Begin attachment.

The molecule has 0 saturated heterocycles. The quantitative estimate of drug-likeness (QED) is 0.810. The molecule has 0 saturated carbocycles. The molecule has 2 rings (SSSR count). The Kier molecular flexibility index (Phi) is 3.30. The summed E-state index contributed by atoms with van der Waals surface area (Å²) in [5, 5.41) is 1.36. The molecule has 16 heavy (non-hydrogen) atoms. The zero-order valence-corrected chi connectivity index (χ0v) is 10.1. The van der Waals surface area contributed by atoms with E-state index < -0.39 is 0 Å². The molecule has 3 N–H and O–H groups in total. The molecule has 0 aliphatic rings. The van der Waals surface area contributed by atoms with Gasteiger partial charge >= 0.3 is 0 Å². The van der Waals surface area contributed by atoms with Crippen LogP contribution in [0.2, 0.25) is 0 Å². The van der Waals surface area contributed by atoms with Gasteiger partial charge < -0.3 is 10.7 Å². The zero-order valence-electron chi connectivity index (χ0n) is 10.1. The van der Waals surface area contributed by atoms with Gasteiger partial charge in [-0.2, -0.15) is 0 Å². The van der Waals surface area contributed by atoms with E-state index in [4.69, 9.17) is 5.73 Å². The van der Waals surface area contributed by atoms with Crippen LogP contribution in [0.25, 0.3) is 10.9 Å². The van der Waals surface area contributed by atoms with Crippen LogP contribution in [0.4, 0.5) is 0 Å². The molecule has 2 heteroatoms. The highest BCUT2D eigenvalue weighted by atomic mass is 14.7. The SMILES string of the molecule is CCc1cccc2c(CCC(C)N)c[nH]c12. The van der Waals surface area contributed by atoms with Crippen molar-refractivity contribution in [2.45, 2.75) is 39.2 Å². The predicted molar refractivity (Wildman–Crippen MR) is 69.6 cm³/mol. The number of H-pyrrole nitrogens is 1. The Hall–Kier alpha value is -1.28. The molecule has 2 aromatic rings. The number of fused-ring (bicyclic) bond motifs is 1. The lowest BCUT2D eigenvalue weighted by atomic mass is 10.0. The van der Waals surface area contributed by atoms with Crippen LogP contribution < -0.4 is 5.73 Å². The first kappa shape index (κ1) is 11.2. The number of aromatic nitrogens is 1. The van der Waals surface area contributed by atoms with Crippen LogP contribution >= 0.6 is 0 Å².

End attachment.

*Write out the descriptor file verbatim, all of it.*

The molecule has 0 saturated heterocycles. The quantitative estimate of drug-likeness (QED) is 0.810. The molecule has 0 saturated carbocycles. The molecule has 2 rings (SSSR count). The Kier molecular flexibility index (Phi) is 3.30. The summed E-state index contributed by atoms with van der Waals surface area (Å²) in [5, 5.41) is 1.36. The molecule has 16 heavy (non-hydrogen) atoms. The zero-order valence-corrected chi connectivity index (χ0v) is 10.1. The van der Waals surface area contributed by atoms with E-state index < -0.39 is 0 Å². The molecule has 3 N–H and O–H groups in total. The molecule has 0 aliphatic rings. The van der Waals surface area contributed by atoms with Gasteiger partial charge >= 0.3 is 0 Å². The van der Waals surface area contributed by atoms with Crippen LogP contribution in [0.2, 0.25) is 0 Å². The van der Waals surface area contributed by atoms with Gasteiger partial charge < -0.3 is 10.7 Å². The zero-order valence-electron chi connectivity index (χ0n) is 10.1. The van der Waals surface area contributed by atoms with Gasteiger partial charge in [-0.2, -0.15) is 0 Å². The van der Waals surface area contributed by atoms with E-state index in [4.69, 9.17) is 5.73 Å². The van der Waals surface area contributed by atoms with Crippen LogP contribution in [0.25, 0.3) is 10.9 Å². The van der Waals surface area contributed by atoms with Crippen LogP contribution in [0.4, 0.5) is 0 Å². The molecule has 2 heteroatoms. The highest BCUT2D eigenvalue weighted by atomic mass is 14.7. The SMILES string of the molecule is CCc1cccc2c(CCC(C)N)c[nH]c12. The van der Waals surface area contributed by atoms with Crippen molar-refractivity contribution in [2.45, 2.75) is 39.2 Å². The predicted molar refractivity (Wildman–Crippen MR) is 69.6 cm³/mol. The number of H-pyrrole nitrogens is 1. The Hall–Kier alpha value is -1.28. The molecule has 2 aromatic rings. The number of fused-ring (bicyclic) bond motifs is 1. The lowest BCUT2D eigenvalue weighted by atomic mass is 10.0. The van der Waals surface area contributed by atoms with Crippen LogP contribution < -0.4 is 5.73 Å². The first kappa shape index (κ1) is 11.2. The number of aromatic nitrogens is 1. The van der Waals surface area contributed by atoms with Crippen LogP contribution >= 0.6 is 0 Å².